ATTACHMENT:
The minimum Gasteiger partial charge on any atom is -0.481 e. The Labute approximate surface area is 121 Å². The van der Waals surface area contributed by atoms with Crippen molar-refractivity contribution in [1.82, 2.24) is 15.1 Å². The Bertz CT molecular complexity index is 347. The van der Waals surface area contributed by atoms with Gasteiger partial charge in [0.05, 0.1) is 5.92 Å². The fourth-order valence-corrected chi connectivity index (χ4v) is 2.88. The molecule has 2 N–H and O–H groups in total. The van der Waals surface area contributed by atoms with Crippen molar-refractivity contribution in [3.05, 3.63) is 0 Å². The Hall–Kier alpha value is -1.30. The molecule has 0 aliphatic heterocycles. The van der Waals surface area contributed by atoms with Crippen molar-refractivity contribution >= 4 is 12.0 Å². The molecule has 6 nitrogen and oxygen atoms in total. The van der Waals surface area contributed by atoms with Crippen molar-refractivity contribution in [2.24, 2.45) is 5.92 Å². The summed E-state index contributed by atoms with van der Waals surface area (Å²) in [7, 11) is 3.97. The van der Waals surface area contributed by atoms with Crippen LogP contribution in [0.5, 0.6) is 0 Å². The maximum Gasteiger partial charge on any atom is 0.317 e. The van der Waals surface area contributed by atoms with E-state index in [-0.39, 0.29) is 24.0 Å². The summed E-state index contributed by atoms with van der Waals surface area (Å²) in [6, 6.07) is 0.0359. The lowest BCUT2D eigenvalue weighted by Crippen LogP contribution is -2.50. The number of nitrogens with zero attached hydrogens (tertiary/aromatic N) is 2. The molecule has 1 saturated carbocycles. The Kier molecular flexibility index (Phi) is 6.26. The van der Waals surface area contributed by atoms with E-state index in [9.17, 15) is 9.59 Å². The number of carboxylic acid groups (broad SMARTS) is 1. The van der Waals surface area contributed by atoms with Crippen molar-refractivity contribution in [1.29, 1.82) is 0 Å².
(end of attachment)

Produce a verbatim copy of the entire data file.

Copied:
The minimum Gasteiger partial charge on any atom is -0.481 e. The Labute approximate surface area is 121 Å². The van der Waals surface area contributed by atoms with Crippen molar-refractivity contribution in [1.82, 2.24) is 15.1 Å². The Bertz CT molecular complexity index is 347. The van der Waals surface area contributed by atoms with Gasteiger partial charge in [0.05, 0.1) is 5.92 Å². The fourth-order valence-corrected chi connectivity index (χ4v) is 2.88. The molecule has 2 N–H and O–H groups in total. The van der Waals surface area contributed by atoms with Crippen molar-refractivity contribution in [3.05, 3.63) is 0 Å². The Hall–Kier alpha value is -1.30. The molecule has 0 aliphatic heterocycles. The van der Waals surface area contributed by atoms with Crippen molar-refractivity contribution >= 4 is 12.0 Å². The molecule has 6 nitrogen and oxygen atoms in total. The van der Waals surface area contributed by atoms with Crippen molar-refractivity contribution in [2.24, 2.45) is 5.92 Å². The summed E-state index contributed by atoms with van der Waals surface area (Å²) in [7, 11) is 3.97. The van der Waals surface area contributed by atoms with Crippen LogP contribution in [0.5, 0.6) is 0 Å². The maximum Gasteiger partial charge on any atom is 0.317 e. The van der Waals surface area contributed by atoms with E-state index in [-0.39, 0.29) is 24.0 Å². The summed E-state index contributed by atoms with van der Waals surface area (Å²) in [6, 6.07) is 0.0359. The lowest BCUT2D eigenvalue weighted by Crippen LogP contribution is -2.50. The number of nitrogens with zero attached hydrogens (tertiary/aromatic N) is 2. The molecule has 1 saturated carbocycles. The Kier molecular flexibility index (Phi) is 6.26. The van der Waals surface area contributed by atoms with E-state index in [9.17, 15) is 9.59 Å². The number of carboxylic acid groups (broad SMARTS) is 1. The van der Waals surface area contributed by atoms with Crippen molar-refractivity contribution in [1.29, 1.82) is 0 Å².